MS. The least values of absorption were generally observed for MS content of 10%, with SP dosage
about 2 to 2.5%.Noticeable increase in water absorption with time was observed in the experiments
for about 90 minutes as illustrated in Fig.4. Thereafter, the absorption rate decreased significantly due
to the saturation of the outer zone of the concrete surface. Based on the present study, for developing
flowable HPC mixes with negligible water absorption, cement content in the range of 450 to 525
kg/m3 with MS content of about 10% and SP dosages of about 2% are recommended.




                      Fig.1 Typical variation of water absorption with cement content
                                       (w/c = 0.23; SP=2.0%)


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International Journal of Civil Engineering and Technology (IJCIET), ISSN 0976 – 6308 (Print),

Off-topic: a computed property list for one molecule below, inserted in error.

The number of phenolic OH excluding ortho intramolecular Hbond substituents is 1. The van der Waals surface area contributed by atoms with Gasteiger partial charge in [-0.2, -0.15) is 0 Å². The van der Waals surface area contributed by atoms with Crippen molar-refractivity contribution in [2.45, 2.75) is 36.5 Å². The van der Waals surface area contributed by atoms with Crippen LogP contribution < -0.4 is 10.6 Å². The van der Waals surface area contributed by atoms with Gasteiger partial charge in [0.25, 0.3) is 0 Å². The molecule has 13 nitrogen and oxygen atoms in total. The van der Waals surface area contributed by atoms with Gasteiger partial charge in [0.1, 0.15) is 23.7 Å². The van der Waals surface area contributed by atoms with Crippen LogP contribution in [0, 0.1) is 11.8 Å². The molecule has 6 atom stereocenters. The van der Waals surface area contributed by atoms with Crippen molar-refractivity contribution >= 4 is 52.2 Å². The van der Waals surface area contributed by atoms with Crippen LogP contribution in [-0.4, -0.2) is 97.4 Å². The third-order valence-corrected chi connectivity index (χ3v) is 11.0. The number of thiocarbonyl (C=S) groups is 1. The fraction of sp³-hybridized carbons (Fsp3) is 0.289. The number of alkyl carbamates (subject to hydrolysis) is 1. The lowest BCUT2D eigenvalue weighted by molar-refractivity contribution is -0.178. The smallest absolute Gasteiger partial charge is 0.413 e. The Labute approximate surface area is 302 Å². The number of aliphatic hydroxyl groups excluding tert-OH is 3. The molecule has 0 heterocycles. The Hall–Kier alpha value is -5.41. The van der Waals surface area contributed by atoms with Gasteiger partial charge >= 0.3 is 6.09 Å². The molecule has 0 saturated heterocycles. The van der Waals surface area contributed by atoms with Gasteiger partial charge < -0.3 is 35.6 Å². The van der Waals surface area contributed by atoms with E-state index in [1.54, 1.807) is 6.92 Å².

ISSN 0976 – 6316(Online) Volume 4, Issue 1, January- February (2013), © IAEME




                  Fig.2 Typical variation of water absorption with SP dosage
                          (cement content=525 kg/m3; w/c=0.23)




           Fig. 3 Combined influence of cement and micro silica (powder content) on
                                water absorption (w/c = 0.23; SP=2.0%)



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International Journal of Civil Engineering and Technology (IJCIET), ISSN 0976 – 6308 (Print),
ISSN 0976 – 6316(Online) Volume 4, Issue 1, January- February (2013), © IAEME




              Fig. 4 Cumulative water absorption versus elapsed time relationship
                     (cement=525 kg/m3; w/c=0.23; MS= 15%)

3.3 Sorptivity
        Sorptivity is a function of porosity, pore diameter and continuity of pores within the
concrete matrix and can be correlated to permeability.It has been suggested that for low
permeability concrete, the sorptivity values should be less than 0.1 mm3/mm2 /√min [6]. For